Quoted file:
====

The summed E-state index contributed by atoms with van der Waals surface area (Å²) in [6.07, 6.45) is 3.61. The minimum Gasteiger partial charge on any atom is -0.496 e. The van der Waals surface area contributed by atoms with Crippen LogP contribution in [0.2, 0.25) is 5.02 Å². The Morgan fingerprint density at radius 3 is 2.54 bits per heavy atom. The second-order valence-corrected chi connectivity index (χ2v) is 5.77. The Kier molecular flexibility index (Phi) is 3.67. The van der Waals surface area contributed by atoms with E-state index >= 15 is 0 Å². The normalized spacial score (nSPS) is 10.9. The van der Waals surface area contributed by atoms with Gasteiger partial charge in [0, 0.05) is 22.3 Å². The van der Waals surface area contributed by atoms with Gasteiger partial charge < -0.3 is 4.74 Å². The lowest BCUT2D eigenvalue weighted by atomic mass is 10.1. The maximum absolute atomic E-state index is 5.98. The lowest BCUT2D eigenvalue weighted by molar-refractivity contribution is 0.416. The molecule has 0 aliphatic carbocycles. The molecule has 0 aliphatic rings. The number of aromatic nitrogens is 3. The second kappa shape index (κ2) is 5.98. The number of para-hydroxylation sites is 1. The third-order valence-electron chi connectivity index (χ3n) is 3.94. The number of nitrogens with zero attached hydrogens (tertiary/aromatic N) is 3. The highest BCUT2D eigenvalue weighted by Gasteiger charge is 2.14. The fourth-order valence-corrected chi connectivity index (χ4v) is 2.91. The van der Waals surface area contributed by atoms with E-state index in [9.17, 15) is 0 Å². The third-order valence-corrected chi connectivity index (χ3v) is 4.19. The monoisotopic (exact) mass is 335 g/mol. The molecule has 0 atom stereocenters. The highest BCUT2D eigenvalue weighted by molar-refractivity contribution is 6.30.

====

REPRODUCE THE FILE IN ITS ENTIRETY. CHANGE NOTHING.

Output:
The summed E-state index contributed by atoms with van der Waals surface area (Å²) in [6.07, 6.45) is 3.61. The minimum Gasteiger partial charge on any atom is -0.496 e. The van der Waals surface area contributed by atoms with Crippen LogP contribution in [0.2, 0.25) is 5.02 Å². The Morgan fingerprint density at radius 3 is 2.54 bits per heavy atom. The second-order valence-corrected chi connectivity index (χ2v) is 5.77. The Kier molecular flexibility index (Phi) is 3.67. The van der Waals surface area contributed by atoms with E-state index >= 15 is 0 Å². The normalized spacial score (nSPS) is 10.9. The van der Waals surface area contributed by atoms with Gasteiger partial charge in [0, 0.05) is 22.3 Å². The van der Waals surface area contributed by atoms with Gasteiger partial charge < -0.3 is 4.74 Å². The lowest BCUT2D eigenvalue weighted by atomic mass is 10.1. The maximum absolute atomic E-state index is 5.98. The lowest BCUT2D eigenvalue weighted by molar-refractivity contribution is 0.416. The molecule has 0 aliphatic carbocycles. The molecule has 0 aliphatic rings. The number of aromatic nitrogens is 3. The second kappa shape index (κ2) is 5.98. The number of para-hydroxylation sites is 1. The third-order valence-electron chi connectivity index (χ3n) is 3.94. The number of nitrogens with zero attached hydrogens (tertiary/aromatic N) is 3. The highest BCUT2D eigenvalue weighted by Gasteiger charge is 2.14. The fourth-order valence-corrected chi connectivity index (χ4v) is 2.91. The van der Waals surface area contributed by atoms with E-state index in [9.17, 15) is 0 Å². The third-order valence-corrected chi connectivity index (χ3v) is 4.19. The monoisotopic (exact) mass is 335 g/mol. The molecule has 0 atom stereocenters. The highest BCUT2D eigenvalue weighted by molar-refractivity contribution is 6.30.